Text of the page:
“It was really intense, but fun,” says Weston. “We have incredible wardrobe and set departments that build these extravagant things. They built this set for us and we were in water for hours and hours.
“They were raising the level gradually and let us go right to the point of real danger. We always want to make it look real and feel real. So we will do it as close as we can. We really were gasping for air and happy when it was all over. But it was awesome fun. You get a little adrenaline rush.”
Mangan continues: “That’s one of the few stunts I do. Michael does most of them – he was suspended upside down in a straightjacket and lowered into a tube of water. He’s always leaping around while I’m typing at a typewriter.”
The series debuts on ITV and pay TV channel ITV Encore on March 13, before rolling out on Global and Fox on May 2.
But despite Houdini & Doyle’s supernatural flavour, Mangan says the appeal for viewers will be the familiarity of its case-of-the-week procedural structure.
“There’s a reason why there are so many crime dramas around, and it’s because they hook you in,” he adds. “You just want to know whodunnit. But at the same time there is a variety in each show. Each episode is like a self-contained film all on its own plus a double act. Again, a classic formula – two very different blokes. I think they have fallen upon two fascinating characters in Houdini and Doyle. It’s exciting, compelling and funny – and a real bonanza for anyone turned on by moustaches.”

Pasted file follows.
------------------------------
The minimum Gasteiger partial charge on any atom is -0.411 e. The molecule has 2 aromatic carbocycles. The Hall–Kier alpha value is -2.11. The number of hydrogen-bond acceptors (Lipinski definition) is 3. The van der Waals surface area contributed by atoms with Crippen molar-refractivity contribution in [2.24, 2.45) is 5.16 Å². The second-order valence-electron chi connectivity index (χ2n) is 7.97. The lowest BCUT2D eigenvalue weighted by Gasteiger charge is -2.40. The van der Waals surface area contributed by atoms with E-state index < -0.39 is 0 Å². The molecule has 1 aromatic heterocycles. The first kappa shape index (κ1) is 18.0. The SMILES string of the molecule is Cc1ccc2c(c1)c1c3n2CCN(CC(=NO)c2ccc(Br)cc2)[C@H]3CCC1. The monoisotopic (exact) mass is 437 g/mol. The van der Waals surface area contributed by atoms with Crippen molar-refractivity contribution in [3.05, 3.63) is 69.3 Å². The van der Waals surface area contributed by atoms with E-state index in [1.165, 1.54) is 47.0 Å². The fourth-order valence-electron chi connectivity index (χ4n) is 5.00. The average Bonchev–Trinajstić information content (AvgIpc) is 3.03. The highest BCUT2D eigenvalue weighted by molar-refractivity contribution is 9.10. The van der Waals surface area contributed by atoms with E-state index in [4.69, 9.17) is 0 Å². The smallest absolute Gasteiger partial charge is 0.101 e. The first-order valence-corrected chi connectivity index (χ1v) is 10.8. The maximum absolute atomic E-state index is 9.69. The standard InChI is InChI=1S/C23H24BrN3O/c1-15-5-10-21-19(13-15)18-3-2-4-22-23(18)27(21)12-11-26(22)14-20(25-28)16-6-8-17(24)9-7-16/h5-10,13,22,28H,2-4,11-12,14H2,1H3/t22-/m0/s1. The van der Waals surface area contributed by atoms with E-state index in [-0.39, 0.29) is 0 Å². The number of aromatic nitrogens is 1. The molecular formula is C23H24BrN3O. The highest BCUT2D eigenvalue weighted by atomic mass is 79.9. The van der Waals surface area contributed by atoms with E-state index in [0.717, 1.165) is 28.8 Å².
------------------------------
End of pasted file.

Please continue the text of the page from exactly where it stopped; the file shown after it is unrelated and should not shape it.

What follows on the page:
NBC has greenlit a second season of its 1960s-set drama Aquarius, starring David Duchovny as an LAPD cop on the hunt for Charles Manson. The renewal follows an innovative launch strategy, which saw Aquarius become the first broadcast series to be streamed in its entirety following its debut, with NBC making all 12 episodes available online for the four weeks following the initial NBC telecast.
NBC Entertainment president Jennifer Salke said: “With its riveting drama and innovative release strategy, Aquarius has excited the critics, hooked millions of viewers and energised our summer. It’s no secret that the way people watch television is evolving, so we took a unique approach to how we delivered Aquarius. It has driven some record numbers for NBC Digital and helped us reach viewers who might have otherwise overlooked a great summer drama.”
Robert Hayes, exec VP of NBC Entertainment Digital, added: “Beyond generating impressive view totals, the network’s release strategy with Aquarius helped us gain new insights into viewership patterns, bingeing behaviour and social engagement, expanding our knowledge of how people are watching our shows online.”